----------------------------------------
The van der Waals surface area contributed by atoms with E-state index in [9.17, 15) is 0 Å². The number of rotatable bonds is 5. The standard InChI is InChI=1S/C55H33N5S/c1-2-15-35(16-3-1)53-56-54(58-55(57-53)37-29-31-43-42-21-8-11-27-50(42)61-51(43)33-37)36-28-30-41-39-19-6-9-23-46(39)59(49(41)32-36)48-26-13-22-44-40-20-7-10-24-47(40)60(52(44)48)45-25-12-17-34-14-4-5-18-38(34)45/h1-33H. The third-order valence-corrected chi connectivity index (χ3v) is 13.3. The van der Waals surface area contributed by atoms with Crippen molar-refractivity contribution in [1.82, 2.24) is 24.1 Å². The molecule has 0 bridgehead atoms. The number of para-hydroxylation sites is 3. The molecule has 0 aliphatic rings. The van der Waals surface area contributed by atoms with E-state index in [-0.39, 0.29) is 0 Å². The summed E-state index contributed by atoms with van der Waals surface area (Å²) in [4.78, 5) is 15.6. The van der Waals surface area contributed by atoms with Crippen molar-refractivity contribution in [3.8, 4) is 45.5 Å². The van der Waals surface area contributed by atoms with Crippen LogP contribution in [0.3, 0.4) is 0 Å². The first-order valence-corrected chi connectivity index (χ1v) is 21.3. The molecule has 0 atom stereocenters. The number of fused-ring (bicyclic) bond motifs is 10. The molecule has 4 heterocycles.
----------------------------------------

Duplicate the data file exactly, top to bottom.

The van der Waals surface area contributed by atoms with E-state index in [9.17, 15) is 0 Å². The number of rotatable bonds is 5. The standard InChI is InChI=1S/C55H33N5S/c1-2-15-35(16-3-1)53-56-54(58-55(57-53)37-29-31-43-42-21-8-11-27-50(42)61-51(43)33-37)36-28-30-41-39-19-6-9-23-46(39)59(49(41)32-36)48-26-13-22-44-40-20-7-10-24-47(40)60(52(44)48)45-25-12-17-34-14-4-5-18-38(34)45/h1-33H. The third-order valence-corrected chi connectivity index (χ3v) is 13.3. The van der Waals surface area contributed by atoms with Crippen molar-refractivity contribution in [1.82, 2.24) is 24.1 Å². The molecule has 0 bridgehead atoms. The number of para-hydroxylation sites is 3. The molecule has 0 aliphatic rings. The van der Waals surface area contributed by atoms with E-state index in [-0.39, 0.29) is 0 Å². The summed E-state index contributed by atoms with van der Waals surface area (Å²) in [4.78, 5) is 15.6. The van der Waals surface area contributed by atoms with Crippen molar-refractivity contribution in [3.8, 4) is 45.5 Å². The van der Waals surface area contributed by atoms with Crippen LogP contribution in [0.3, 0.4) is 0 Å². The first-order valence-corrected chi connectivity index (χ1v) is 21.3. The molecule has 0 atom stereocenters. The number of fused-ring (bicyclic) bond motifs is 10. The molecule has 4 heterocycles.